And as of about an hour ago, my Internet connection was still down, meaning it was out for over 24 hours, leaving me unable to do any work all of yesterday, and having to hike in here to try to catch up and take care of a few things.

    The timing is kind of ironic, just a few days after I wrote an article about the pros and cons of using combined Internet and telephone service packages. One of the downsides I mentioned was how if there’s a storm and your Internet connection goes down, if you have Internet phone service instead of a traditional phone line, then you won’t have phone service either.

    Because of this, I recommended sticking with the older more time-tested technology — in this case, a plain old regular phone line.

    Well, I should probably listen to my own advice, since my business phone line is an Internet phone number, and not a regular “land line”, and since my cell phone got knocked out by the storm too, I would’ve been completely cut off it I didn’t still have a regular phone line (which I normally only use for faxes).

    Fortunately, I did know the best ways to handle protecting my computer and other electronics from being damaged by the storm — in this article I’ll give you a few tips to protect your electronics from being fried during a storm, or during the aftermath.

    Some of this you may already know, but there’s a couple of things I’ll mention that many people never think of, which can endanger your computer, TV, and other electronics if you don’t take care of them.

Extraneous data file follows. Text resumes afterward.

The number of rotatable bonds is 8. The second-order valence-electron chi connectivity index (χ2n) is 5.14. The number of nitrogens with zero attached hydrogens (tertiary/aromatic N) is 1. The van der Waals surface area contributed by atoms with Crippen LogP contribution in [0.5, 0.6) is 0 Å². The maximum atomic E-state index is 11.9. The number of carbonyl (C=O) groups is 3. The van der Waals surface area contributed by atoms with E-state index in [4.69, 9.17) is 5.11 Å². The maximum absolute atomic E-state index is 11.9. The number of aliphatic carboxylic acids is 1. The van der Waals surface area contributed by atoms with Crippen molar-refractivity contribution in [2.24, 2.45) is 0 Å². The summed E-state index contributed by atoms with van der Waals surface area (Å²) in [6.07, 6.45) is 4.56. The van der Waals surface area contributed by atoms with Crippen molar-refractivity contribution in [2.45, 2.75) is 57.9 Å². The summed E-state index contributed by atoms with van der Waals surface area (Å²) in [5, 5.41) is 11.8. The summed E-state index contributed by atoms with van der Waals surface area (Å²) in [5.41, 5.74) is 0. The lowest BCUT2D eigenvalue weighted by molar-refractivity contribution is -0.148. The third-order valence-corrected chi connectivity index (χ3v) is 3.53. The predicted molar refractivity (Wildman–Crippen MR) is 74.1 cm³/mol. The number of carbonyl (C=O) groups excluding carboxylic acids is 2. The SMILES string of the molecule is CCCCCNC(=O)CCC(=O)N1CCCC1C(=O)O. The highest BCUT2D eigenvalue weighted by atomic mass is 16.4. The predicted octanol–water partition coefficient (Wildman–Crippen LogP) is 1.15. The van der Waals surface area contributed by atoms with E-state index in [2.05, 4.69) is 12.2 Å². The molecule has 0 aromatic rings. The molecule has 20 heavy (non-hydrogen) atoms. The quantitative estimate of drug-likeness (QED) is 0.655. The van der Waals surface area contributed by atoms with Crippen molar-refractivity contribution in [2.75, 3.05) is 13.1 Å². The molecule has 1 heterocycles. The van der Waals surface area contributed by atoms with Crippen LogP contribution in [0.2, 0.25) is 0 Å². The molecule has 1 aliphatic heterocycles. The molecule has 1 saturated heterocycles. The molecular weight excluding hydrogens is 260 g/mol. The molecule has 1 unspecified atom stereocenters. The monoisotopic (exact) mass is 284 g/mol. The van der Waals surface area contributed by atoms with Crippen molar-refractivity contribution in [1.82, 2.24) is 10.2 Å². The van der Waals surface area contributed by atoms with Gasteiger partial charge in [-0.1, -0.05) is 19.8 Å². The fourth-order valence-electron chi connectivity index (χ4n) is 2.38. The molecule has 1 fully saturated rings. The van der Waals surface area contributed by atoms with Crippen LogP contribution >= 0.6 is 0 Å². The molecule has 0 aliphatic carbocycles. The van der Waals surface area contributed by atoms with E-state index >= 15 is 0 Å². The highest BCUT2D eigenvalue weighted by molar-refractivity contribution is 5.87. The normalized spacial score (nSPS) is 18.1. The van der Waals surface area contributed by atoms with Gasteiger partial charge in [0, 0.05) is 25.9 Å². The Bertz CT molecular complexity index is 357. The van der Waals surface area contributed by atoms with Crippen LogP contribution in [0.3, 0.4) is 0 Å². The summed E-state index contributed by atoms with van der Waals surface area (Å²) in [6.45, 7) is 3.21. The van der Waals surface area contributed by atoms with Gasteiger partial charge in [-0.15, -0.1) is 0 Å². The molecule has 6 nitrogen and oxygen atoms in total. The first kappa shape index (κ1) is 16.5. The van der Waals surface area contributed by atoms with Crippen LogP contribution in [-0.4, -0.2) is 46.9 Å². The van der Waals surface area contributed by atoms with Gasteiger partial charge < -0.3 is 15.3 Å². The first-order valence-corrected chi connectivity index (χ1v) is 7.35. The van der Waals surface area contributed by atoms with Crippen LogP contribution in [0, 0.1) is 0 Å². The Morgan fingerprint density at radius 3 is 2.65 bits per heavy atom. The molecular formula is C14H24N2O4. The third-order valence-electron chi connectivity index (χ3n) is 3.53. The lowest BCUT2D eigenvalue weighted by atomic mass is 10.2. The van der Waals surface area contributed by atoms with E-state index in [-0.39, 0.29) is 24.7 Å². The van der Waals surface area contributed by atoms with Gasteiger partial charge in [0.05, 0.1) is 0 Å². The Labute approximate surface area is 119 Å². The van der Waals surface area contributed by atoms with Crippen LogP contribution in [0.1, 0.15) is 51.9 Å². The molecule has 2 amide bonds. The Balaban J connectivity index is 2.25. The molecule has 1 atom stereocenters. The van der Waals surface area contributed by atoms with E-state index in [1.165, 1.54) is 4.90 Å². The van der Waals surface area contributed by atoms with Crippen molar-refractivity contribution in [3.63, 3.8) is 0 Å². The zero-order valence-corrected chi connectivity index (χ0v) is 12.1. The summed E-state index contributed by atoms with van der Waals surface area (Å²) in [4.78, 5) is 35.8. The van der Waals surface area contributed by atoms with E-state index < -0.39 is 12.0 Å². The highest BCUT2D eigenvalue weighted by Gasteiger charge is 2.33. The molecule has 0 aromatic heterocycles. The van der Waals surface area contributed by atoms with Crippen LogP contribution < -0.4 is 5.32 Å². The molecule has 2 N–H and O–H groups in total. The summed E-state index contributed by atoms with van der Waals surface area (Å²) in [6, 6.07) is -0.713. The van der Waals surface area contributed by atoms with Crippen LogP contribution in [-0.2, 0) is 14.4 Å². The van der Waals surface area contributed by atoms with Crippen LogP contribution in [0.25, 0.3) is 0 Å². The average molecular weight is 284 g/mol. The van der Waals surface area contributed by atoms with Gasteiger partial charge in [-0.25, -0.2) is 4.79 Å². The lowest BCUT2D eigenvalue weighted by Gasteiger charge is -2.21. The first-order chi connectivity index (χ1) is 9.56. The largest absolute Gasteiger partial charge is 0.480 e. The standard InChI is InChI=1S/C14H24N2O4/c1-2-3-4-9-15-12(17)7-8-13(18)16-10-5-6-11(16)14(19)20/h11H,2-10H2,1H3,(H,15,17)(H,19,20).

So pretty much everybody knows that it’s a good idea to unplug your computer or TV during a storm. I’ve also talked in a previous article about the importance of using a UPS (Uninterruptible Power Supply, sometimes called a battery backup) and how this protects your computer and other devices.

    Even if you use a UPS or just a surge suppressor (again, a UPS protects you a lot better than a surge suppressor) you should still unplug the UPS or suppressor from the wall just to be sure — both a UPS and a surge suppressor are designed to “take a bullet” for your computer to protect it from a power surge like the ones that can happen from a lightning strike or when the power comes back on after a storm, but it’s still a very good idea to unplug anyway.

    But even if you’re doing this (and good job if you are!) here’s what people frequently miss in these situations — electricity, like a damaging power surge, can travel up other types of wires, too.

    So if you use a dialup modem still, and you have a phone cord plugged into your computer (or fax machine, satellite TV box, etc.) a power surge can go up that and fry your electronics that way. So you should always unplug the phone cord too.

    Also, these power surges can come up the cable line, so I see people unplugging their TV or cable box from the electricity, but they leave the cable TV cable (coaxial cable to use the technical term) plugged in, and this can fry their TV!

    Keep in mind, if you use cable Internet service, your cable modem can get fried in the same way, and if your computer is plugged into it (and not hooked up wirelessly in other words) this is a “back door” that a lightning strike or other power surge can use to fry your computer!

    So to protect everything in your house, you should always not just unplug from the power, but also the cable (TV or Internet) and any phone cords during a storm. Do that, and you and all of your electronics (computers and otherwise) should weather the storm just fine.

    Hope that helps. [Click for full post]